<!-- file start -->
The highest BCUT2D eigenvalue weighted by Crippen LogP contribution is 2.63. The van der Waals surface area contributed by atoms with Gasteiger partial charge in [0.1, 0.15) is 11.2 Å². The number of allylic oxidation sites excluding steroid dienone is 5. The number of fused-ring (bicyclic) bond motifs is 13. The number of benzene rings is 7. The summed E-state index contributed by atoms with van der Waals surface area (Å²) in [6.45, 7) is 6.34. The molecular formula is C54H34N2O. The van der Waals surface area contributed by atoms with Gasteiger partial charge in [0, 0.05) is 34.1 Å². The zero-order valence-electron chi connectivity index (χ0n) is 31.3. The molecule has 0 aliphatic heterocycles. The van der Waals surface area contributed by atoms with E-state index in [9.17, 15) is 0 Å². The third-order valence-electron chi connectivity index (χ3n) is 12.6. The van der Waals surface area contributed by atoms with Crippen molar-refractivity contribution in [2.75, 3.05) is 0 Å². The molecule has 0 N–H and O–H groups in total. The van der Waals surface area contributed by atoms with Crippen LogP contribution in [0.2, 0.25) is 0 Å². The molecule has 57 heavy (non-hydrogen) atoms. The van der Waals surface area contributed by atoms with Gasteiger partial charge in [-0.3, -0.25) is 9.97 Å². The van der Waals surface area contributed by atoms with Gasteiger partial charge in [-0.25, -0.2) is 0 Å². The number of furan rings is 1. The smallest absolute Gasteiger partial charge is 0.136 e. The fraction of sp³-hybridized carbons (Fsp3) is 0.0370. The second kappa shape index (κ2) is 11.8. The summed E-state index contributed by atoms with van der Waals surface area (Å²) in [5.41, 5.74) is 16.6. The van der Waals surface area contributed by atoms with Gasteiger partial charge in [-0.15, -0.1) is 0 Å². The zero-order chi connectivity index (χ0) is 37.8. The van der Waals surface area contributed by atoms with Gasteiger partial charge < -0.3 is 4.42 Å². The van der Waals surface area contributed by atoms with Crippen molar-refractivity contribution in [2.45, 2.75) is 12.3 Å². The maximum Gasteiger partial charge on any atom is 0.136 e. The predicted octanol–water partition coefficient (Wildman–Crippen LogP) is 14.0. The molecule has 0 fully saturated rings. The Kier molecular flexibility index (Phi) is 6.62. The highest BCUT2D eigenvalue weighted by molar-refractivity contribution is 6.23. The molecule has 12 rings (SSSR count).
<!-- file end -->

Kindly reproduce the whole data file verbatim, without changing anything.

The highest BCUT2D eigenvalue weighted by Crippen LogP contribution is 2.63. The van der Waals surface area contributed by atoms with Gasteiger partial charge in [0.1, 0.15) is 11.2 Å². The number of allylic oxidation sites excluding steroid dienone is 5. The number of fused-ring (bicyclic) bond motifs is 13. The number of benzene rings is 7. The summed E-state index contributed by atoms with van der Waals surface area (Å²) in [6.45, 7) is 6.34. The molecular formula is C54H34N2O. The van der Waals surface area contributed by atoms with Gasteiger partial charge in [0, 0.05) is 34.1 Å². The zero-order valence-electron chi connectivity index (χ0n) is 31.3. The molecule has 0 aliphatic heterocycles. The van der Waals surface area contributed by atoms with E-state index in [9.17, 15) is 0 Å². The third-order valence-electron chi connectivity index (χ3n) is 12.6. The van der Waals surface area contributed by atoms with Crippen molar-refractivity contribution in [2.75, 3.05) is 0 Å². The molecule has 0 N–H and O–H groups in total. The van der Waals surface area contributed by atoms with Crippen LogP contribution in [0.2, 0.25) is 0 Å². The molecule has 57 heavy (non-hydrogen) atoms. The van der Waals surface area contributed by atoms with Gasteiger partial charge in [-0.3, -0.25) is 9.97 Å². The van der Waals surface area contributed by atoms with Gasteiger partial charge in [-0.25, -0.2) is 0 Å². The number of furan rings is 1. The smallest absolute Gasteiger partial charge is 0.136 e. The fraction of sp³-hybridized carbons (Fsp3) is 0.0370. The second kappa shape index (κ2) is 11.8. The summed E-state index contributed by atoms with van der Waals surface area (Å²) in [5.41, 5.74) is 16.6. The van der Waals surface area contributed by atoms with Gasteiger partial charge in [-0.15, -0.1) is 0 Å². The zero-order chi connectivity index (χ0) is 37.8. The van der Waals surface area contributed by atoms with Gasteiger partial charge < -0.3 is 4.42 Å². The van der Waals surface area contributed by atoms with Crippen molar-refractivity contribution in [2.45, 2.75) is 12.3 Å². The maximum Gasteiger partial charge on any atom is 0.136 e. The predicted octanol–water partition coefficient (Wildman–Crippen LogP) is 14.0. The molecule has 0 fully saturated rings. The Kier molecular flexibility index (Phi) is 6.62. The highest BCUT2D eigenvalue weighted by molar-refractivity contribution is 6.23. The molecule has 12 rings (SSSR count).